Fatigue is a common issue for many people, and as a physician, I often hear this in my practice. Finding the origin of the fatigue and treating it can be challenging, but with some simple steps, my patients and I can work together as a team to find a solution. Below is the process I follow and the advice I provide my patients:
Start with focusing on making some positive lifestyle changes, such as improved sleep, a healthy diet, taking multivitamins, and ensuring adequate fluid intake.
- The most common cause of fatigue is too little sleep. Most adults need seven to eight hours a night, but some may need as little as five hours or as much as 10 hours of sleep a night.
- Being dehydrated can make us feel sluggish. Water helps to flush out toxins, maintain hydration, and keep good energy levels.
- A proper diet is important. Not eating enough, or having the wrong foods can be a problem. Select foods that are high in protein and avoid simple carbohydrates.
Give these lifestyle changes two to three weeks to take effect. If you are still feeling fatigued, it may be a good time to schedule an appointment with your primary care physician.
During your appointment, your doctor will want to conduct a thorough medical history and check for any medical conditions that may be contributing to fatigue, such as anemia, depression, diabetes, sleep apnea, and thyroid disease.
- Anemia– This occurs when there is a lower than normal level of red blood cells which carry oxygen to cells and tissues throughout the body. Anemia can be diagnosed with a physical exam and blood test.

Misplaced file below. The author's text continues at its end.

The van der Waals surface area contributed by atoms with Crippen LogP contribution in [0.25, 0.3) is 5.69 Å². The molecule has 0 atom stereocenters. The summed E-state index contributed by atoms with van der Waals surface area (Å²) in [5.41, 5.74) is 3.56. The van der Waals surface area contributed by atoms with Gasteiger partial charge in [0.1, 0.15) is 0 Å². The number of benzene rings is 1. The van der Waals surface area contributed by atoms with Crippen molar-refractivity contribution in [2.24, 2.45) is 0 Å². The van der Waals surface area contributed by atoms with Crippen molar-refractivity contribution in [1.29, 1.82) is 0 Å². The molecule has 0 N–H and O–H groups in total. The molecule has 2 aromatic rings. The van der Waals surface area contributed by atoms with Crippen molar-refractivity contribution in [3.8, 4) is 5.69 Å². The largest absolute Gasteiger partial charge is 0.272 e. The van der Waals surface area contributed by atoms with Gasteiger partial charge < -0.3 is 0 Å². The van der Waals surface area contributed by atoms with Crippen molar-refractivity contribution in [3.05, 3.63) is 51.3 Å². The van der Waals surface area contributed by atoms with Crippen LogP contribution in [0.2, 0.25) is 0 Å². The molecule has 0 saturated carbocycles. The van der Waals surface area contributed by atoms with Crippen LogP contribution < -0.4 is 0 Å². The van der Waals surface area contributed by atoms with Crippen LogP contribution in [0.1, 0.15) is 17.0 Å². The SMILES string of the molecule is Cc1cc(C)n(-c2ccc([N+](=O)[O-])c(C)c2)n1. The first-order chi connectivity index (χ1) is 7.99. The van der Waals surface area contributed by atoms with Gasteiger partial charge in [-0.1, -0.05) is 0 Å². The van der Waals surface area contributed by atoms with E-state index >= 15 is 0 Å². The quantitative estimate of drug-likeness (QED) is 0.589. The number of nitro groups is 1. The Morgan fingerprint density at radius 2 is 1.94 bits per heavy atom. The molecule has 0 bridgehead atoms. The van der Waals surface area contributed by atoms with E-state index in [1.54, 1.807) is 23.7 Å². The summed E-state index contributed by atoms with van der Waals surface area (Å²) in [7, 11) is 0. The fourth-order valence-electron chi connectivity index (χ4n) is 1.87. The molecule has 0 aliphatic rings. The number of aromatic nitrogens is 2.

- Depression– A mental disorder that can present with multiple physical symptoms. Your physician can screen you for depression.
- Diabetes– High blood sugar levels can slow circulation and prevent oxygen and nutrients from reaching all parts of the body. This can be diagnosed with a blood test.
- Sleep Apnea– When a person has shallow breathing or pauses in breathing while sleeping this results in poor sleep quality. Sleep apnea can be diagnosed with a sleep study that monitors sleep patterns, breathing changes, and brain activity.
- Thyroid Disease – Having an underactive thyroid is quite common. It can be easily diagnosed with a physical exam and blood test.
While this is not a comprehensive list of all causes of fatigue, it is a good start to determining the origin of your fatigue. If you are concerned about fatigue, it is important to seek advice from a physician.